Zillow chairman Rich Barton and aQuantive co-founder Nick Hanauer are two of Seattle’s most accomplished entrepreneurs, having created billion-dollar companies that altered how we shop, travel and buy real estate.
Both also are extremely outspoken when it comes to politics, sharing some of those opinions in an informative appearance today on The Conversation with KUOW’s Ross Reynolds. It was a wide ranging and fun discussion that touched on everything from the Pets.com sock puppet — a painful reminder to Hanauer of perhaps the “stupidest idea ever conceived by humans” — to Brazilian butt lifts — a popular cosmetic procedure discussed on the community-oriented site RealSelf.
But the discussion started off around philosophy.
“Philosophy is basically a discipline that teaches you how to think, and analyze complicated problems,” Hanauer said of the degree he earned from the University of Washington. “And as entrepreneurs, that’s what we are constantly doing. Rich and I share a passion for disruption — for looking at a circumstance or a problem and finding a profoundly new or transformational way of fixing it or rearranging the pieces.”
Reynolds called this a classic case of “creative destruction,” to which Barton offered a more favorable term of “creative disruption.”
“It is not about destroying the old, as much as it is empowering people to take control of their lives,” said Barton, adding that smartphones now permit people to connect to the “magic cloud” in incredible ways, allowing them to access information that had previously been locked up by guys in suits or governments.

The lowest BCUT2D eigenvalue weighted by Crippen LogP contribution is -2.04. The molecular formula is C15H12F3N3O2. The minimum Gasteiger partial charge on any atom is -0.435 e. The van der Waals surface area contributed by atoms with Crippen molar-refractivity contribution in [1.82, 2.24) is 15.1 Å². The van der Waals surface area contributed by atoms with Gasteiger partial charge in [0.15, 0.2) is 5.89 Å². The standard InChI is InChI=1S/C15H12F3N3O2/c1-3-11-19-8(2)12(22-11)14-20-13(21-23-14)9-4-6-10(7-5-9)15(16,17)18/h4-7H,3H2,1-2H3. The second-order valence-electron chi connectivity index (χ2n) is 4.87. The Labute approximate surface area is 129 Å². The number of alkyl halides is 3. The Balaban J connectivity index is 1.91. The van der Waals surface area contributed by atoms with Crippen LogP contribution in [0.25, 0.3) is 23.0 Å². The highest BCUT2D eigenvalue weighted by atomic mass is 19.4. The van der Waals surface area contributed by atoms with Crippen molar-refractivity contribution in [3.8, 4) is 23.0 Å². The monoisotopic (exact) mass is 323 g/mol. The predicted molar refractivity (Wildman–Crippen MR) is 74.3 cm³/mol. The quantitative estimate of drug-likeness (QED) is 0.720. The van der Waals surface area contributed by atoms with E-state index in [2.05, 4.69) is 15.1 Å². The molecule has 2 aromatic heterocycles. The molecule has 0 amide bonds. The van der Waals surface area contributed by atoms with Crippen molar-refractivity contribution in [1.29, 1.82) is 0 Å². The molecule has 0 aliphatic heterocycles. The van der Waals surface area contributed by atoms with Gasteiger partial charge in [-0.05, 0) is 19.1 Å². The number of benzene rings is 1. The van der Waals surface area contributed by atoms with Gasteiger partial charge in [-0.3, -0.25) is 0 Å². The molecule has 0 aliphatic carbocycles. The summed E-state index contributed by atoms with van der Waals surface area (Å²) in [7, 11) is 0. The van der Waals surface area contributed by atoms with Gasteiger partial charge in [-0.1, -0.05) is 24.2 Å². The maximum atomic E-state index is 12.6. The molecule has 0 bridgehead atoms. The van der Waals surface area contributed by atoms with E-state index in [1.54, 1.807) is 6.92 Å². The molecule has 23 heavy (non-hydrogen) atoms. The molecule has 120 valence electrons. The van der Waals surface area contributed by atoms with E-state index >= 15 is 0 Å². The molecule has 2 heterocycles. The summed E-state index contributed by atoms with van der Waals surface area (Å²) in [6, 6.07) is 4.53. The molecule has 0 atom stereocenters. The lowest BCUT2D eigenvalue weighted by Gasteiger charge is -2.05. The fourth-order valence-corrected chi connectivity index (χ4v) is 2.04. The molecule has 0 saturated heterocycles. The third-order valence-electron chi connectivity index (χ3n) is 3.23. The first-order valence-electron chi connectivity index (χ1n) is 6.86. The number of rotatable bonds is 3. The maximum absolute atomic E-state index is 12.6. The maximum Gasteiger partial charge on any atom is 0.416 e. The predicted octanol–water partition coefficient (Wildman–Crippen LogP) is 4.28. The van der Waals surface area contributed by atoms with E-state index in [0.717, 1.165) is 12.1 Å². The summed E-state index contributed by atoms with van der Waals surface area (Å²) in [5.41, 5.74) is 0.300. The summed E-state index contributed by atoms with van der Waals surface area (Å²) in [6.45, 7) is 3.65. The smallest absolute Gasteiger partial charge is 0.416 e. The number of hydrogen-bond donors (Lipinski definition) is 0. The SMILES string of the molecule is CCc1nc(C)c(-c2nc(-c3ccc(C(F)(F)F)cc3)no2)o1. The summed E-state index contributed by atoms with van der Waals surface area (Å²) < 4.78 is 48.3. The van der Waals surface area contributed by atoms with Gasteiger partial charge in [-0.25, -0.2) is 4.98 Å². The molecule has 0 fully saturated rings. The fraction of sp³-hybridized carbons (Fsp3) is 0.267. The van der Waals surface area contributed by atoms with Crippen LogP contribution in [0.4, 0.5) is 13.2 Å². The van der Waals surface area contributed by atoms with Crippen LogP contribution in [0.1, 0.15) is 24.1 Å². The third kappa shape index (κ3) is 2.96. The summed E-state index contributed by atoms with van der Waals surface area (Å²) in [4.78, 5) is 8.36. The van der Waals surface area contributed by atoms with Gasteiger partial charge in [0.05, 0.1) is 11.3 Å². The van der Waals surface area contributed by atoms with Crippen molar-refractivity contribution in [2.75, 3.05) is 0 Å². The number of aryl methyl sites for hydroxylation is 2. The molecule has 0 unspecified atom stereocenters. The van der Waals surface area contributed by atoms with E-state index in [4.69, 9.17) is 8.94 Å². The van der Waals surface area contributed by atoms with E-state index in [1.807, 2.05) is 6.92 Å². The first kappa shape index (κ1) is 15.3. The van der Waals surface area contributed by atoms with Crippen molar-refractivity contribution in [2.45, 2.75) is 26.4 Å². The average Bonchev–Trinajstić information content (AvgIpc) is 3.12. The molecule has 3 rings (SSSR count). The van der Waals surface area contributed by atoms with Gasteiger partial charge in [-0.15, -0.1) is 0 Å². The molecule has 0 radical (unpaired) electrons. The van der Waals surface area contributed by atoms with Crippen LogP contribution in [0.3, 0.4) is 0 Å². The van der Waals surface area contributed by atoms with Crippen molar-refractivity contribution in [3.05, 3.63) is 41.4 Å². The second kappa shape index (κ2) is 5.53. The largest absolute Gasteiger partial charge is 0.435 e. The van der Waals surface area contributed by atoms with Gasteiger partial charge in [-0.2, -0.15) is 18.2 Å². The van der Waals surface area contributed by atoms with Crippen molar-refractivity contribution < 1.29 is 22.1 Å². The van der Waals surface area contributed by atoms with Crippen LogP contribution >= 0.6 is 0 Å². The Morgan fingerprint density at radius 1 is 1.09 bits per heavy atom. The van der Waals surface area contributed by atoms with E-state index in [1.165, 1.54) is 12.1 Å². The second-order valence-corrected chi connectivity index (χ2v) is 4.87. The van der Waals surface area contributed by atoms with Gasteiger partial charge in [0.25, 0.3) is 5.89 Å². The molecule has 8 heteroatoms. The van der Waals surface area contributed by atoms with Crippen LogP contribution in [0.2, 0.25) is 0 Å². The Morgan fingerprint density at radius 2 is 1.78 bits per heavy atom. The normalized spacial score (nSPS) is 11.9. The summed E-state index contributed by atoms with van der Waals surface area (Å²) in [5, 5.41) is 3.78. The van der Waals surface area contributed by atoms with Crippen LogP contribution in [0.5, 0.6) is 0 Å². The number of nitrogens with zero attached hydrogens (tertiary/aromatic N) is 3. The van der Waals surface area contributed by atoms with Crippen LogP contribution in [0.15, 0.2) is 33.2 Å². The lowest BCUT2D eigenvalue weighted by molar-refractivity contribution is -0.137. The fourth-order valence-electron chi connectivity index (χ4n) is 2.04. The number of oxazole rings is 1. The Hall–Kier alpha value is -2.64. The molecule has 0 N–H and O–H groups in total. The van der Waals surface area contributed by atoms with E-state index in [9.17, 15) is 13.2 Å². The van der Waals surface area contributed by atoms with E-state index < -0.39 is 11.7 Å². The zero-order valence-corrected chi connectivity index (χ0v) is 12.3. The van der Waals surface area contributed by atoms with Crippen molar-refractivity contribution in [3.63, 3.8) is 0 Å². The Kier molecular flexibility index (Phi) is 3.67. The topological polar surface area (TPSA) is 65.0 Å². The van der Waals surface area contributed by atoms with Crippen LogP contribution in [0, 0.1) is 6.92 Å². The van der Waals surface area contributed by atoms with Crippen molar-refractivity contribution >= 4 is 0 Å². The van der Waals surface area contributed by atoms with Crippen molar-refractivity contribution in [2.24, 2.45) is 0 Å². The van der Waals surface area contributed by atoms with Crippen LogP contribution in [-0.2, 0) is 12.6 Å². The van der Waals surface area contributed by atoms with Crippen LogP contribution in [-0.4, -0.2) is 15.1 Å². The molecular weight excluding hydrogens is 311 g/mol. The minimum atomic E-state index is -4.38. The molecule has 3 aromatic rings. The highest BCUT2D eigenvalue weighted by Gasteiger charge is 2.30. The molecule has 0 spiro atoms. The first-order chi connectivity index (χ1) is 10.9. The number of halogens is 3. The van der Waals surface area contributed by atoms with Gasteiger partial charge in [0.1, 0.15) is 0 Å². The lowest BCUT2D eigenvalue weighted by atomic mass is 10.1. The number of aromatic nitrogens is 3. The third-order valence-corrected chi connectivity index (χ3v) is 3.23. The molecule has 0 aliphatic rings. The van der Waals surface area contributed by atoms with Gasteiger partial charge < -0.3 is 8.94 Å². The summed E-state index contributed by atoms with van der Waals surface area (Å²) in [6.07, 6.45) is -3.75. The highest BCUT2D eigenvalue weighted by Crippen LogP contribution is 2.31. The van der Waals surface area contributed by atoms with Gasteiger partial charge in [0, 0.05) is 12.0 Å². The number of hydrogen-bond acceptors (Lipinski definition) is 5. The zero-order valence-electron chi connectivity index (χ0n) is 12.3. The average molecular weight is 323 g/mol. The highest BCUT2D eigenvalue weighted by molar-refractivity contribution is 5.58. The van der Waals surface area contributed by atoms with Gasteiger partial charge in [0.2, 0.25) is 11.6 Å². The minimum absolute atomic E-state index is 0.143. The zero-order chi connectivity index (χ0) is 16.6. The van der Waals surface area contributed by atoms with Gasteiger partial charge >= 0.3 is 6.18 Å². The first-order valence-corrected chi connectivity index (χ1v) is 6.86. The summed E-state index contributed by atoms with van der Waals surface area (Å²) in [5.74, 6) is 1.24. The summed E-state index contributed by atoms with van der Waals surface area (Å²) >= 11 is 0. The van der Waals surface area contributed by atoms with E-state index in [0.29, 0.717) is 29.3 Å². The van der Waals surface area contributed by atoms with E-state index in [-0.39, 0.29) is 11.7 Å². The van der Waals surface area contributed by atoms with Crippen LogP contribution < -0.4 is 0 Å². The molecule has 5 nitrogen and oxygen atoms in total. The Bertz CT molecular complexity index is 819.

Hanauer later added that both he and Barton “love to take risks.”
“Our wives are very, very patient,” he joked. Hanauer later added that “all important things look insane to lots of people.”
Both men were also asked about their feelings regarding the so-called fiscal cliff, with Barton saying he spends little time thinking about it.
“I think that is one of those things that is a short-term oriented thing,” he said. “I think people love to be scared, and love to be excited about things happening in the short-term. I try to spend most of my time thinking about the long-term, and how I can be spending my time and resources building things that can make things better in the long-term.”
Hanauer called the fiscal cliff “more of a slope,” and noted that it represents an opportunity to discuss ideas about where prosperity comes from.
“We live in a society that is sort of dominated by this economic trickle-down orthodoxy that if you make rich people richer, and by extension middle class or poor people poorer, that’s the secret to growth…. And, of course, if there were a shred of truth to that at all, we’d be in much better shape than we are today.”
More from the interview here, including a discussion of how their families met at Whistler (minute 6); Qliance health care (minute 8); how they deal with failure (minute 9:30 and 12:30); Barton’s description of Seattle startup RealSelf, which can help folks locate the best place to get a Brazilian butt lift (11 minutes); the environment in Washington state for startups, which Barton called a “wonderful startup cake.” (minute 15) and why they love attending Burning Man (minute 17).
Definitely worth a listen.